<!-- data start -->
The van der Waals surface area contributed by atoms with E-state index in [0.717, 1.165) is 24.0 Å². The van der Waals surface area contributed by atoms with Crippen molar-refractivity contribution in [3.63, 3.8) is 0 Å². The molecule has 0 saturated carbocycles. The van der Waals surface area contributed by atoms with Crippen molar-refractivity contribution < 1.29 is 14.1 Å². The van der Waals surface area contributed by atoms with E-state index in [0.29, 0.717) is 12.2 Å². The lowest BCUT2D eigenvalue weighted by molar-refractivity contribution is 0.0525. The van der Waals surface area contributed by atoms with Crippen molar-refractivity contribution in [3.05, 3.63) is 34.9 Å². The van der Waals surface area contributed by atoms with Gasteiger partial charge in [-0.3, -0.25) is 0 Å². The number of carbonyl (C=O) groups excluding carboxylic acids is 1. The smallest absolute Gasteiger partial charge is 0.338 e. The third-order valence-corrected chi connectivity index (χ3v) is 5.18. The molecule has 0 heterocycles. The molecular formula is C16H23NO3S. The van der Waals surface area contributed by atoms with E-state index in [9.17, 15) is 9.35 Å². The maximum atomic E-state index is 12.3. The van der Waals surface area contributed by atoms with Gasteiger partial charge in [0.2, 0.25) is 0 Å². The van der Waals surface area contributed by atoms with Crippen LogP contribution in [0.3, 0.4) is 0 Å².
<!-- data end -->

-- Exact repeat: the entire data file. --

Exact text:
The van der Waals surface area contributed by atoms with E-state index in [0.717, 1.165) is 24.0 Å². The van der Waals surface area contributed by atoms with Crippen molar-refractivity contribution in [3.63, 3.8) is 0 Å². The molecule has 0 saturated carbocycles. The van der Waals surface area contributed by atoms with Crippen molar-refractivity contribution < 1.29 is 14.1 Å². The van der Waals surface area contributed by atoms with E-state index in [0.29, 0.717) is 12.2 Å². The lowest BCUT2D eigenvalue weighted by molar-refractivity contribution is 0.0525. The van der Waals surface area contributed by atoms with Crippen molar-refractivity contribution in [3.05, 3.63) is 34.9 Å². The van der Waals surface area contributed by atoms with Gasteiger partial charge in [-0.3, -0.25) is 0 Å². The number of carbonyl (C=O) groups excluding carboxylic acids is 1. The smallest absolute Gasteiger partial charge is 0.338 e. The third-order valence-corrected chi connectivity index (χ3v) is 5.18. The molecule has 0 heterocycles. The molecular formula is C16H23NO3S. The van der Waals surface area contributed by atoms with E-state index in [9.17, 15) is 9.35 Å². The maximum atomic E-state index is 12.3. The van der Waals surface area contributed by atoms with Gasteiger partial charge in [0.2, 0.25) is 0 Å². The van der Waals surface area contributed by atoms with Crippen LogP contribution in [0.3, 0.4) is 0 Å².